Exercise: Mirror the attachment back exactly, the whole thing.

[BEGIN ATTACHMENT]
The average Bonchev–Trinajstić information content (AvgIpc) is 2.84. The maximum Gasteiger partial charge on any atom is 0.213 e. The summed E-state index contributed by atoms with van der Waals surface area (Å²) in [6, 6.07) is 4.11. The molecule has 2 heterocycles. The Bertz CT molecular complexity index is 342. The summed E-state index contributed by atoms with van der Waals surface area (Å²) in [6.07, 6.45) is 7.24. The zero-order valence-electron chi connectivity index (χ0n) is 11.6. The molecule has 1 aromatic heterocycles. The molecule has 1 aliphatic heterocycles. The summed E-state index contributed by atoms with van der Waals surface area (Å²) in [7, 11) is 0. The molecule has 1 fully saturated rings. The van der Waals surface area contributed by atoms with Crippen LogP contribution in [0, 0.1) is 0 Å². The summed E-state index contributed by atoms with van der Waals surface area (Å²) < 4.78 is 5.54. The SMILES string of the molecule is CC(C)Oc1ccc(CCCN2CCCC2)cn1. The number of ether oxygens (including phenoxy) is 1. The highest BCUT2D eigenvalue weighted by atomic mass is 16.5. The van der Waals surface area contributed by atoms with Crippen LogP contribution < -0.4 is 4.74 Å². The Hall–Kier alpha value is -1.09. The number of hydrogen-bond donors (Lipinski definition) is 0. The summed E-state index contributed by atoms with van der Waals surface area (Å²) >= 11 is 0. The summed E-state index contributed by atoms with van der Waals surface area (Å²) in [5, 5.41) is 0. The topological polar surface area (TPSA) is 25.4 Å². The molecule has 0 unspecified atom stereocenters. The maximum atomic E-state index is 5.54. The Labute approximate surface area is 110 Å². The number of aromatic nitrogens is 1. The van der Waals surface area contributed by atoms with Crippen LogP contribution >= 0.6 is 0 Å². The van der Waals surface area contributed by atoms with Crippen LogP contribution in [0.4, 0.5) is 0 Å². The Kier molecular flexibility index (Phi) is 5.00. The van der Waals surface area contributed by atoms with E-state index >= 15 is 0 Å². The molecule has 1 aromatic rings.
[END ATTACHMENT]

The average Bonchev–Trinajstić information content (AvgIpc) is 2.84. The maximum Gasteiger partial charge on any atom is 0.213 e. The summed E-state index contributed by atoms with van der Waals surface area (Å²) in [6, 6.07) is 4.11. The molecule has 2 heterocycles. The Bertz CT molecular complexity index is 342. The summed E-state index contributed by atoms with van der Waals surface area (Å²) in [6.07, 6.45) is 7.24. The zero-order valence-electron chi connectivity index (χ0n) is 11.6. The molecule has 1 aromatic heterocycles. The molecule has 1 aliphatic heterocycles. The summed E-state index contributed by atoms with van der Waals surface area (Å²) in [7, 11) is 0. The molecule has 1 fully saturated rings. The van der Waals surface area contributed by atoms with Crippen LogP contribution in [0, 0.1) is 0 Å². The summed E-state index contributed by atoms with van der Waals surface area (Å²) < 4.78 is 5.54. The SMILES string of the molecule is CC(C)Oc1ccc(CCCN2CCCC2)cn1. The number of ether oxygens (including phenoxy) is 1. The highest BCUT2D eigenvalue weighted by atomic mass is 16.5. The van der Waals surface area contributed by atoms with Crippen LogP contribution < -0.4 is 4.74 Å². The Hall–Kier alpha value is -1.09. The number of hydrogen-bond donors (Lipinski definition) is 0. The summed E-state index contributed by atoms with van der Waals surface area (Å²) >= 11 is 0. The summed E-state index contributed by atoms with van der Waals surface area (Å²) in [5, 5.41) is 0. The topological polar surface area (TPSA) is 25.4 Å². The molecule has 0 unspecified atom stereocenters. The maximum atomic E-state index is 5.54. The Labute approximate surface area is 110 Å². The number of aromatic nitrogens is 1. The van der Waals surface area contributed by atoms with Crippen LogP contribution >= 0.6 is 0 Å². The van der Waals surface area contributed by atoms with Crippen LogP contribution in [0.4, 0.5) is 0 Å². The Kier molecular flexibility index (Phi) is 5.00. The van der Waals surface area contributed by atoms with E-state index >= 15 is 0 Å². The molecule has 1 aromatic rings.